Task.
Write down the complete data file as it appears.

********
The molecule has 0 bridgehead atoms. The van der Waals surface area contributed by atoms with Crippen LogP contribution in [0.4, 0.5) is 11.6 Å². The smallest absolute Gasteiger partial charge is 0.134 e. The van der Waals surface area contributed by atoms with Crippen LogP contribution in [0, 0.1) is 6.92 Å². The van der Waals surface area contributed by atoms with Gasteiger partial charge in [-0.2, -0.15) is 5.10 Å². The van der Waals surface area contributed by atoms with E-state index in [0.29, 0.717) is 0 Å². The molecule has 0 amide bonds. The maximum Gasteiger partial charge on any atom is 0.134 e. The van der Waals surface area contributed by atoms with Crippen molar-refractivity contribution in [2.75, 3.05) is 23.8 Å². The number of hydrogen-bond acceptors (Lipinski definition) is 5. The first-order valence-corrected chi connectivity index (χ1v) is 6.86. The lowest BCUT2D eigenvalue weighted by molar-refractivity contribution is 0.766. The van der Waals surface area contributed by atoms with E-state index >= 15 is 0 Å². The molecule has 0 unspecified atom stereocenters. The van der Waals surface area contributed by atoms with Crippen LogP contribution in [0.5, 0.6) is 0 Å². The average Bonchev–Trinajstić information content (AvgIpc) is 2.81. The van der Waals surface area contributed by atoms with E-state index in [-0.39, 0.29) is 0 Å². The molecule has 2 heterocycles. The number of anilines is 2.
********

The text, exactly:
The molecule has 0 bridgehead atoms. The van der Waals surface area contributed by atoms with Crippen LogP contribution in [0.4, 0.5) is 11.6 Å². The smallest absolute Gasteiger partial charge is 0.134 e. The van der Waals surface area contributed by atoms with Crippen LogP contribution in [0, 0.1) is 6.92 Å². The van der Waals surface area contributed by atoms with Gasteiger partial charge in [-0.2, -0.15) is 5.10 Å². The van der Waals surface area contributed by atoms with E-state index in [0.29, 0.717) is 0 Å². The molecule has 0 amide bonds. The maximum Gasteiger partial charge on any atom is 0.134 e. The van der Waals surface area contributed by atoms with Crippen molar-refractivity contribution in [2.75, 3.05) is 23.8 Å². The number of hydrogen-bond acceptors (Lipinski definition) is 5. The first-order valence-corrected chi connectivity index (χ1v) is 6.86. The lowest BCUT2D eigenvalue weighted by molar-refractivity contribution is 0.766. The van der Waals surface area contributed by atoms with E-state index >= 15 is 0 Å². The molecule has 0 unspecified atom stereocenters. The van der Waals surface area contributed by atoms with Crippen LogP contribution in [0.5, 0.6) is 0 Å². The average Bonchev–Trinajstić information content (AvgIpc) is 2.81. The van der Waals surface area contributed by atoms with E-state index in [-0.39, 0.29) is 0 Å². The molecule has 2 heterocycles. The number of anilines is 2.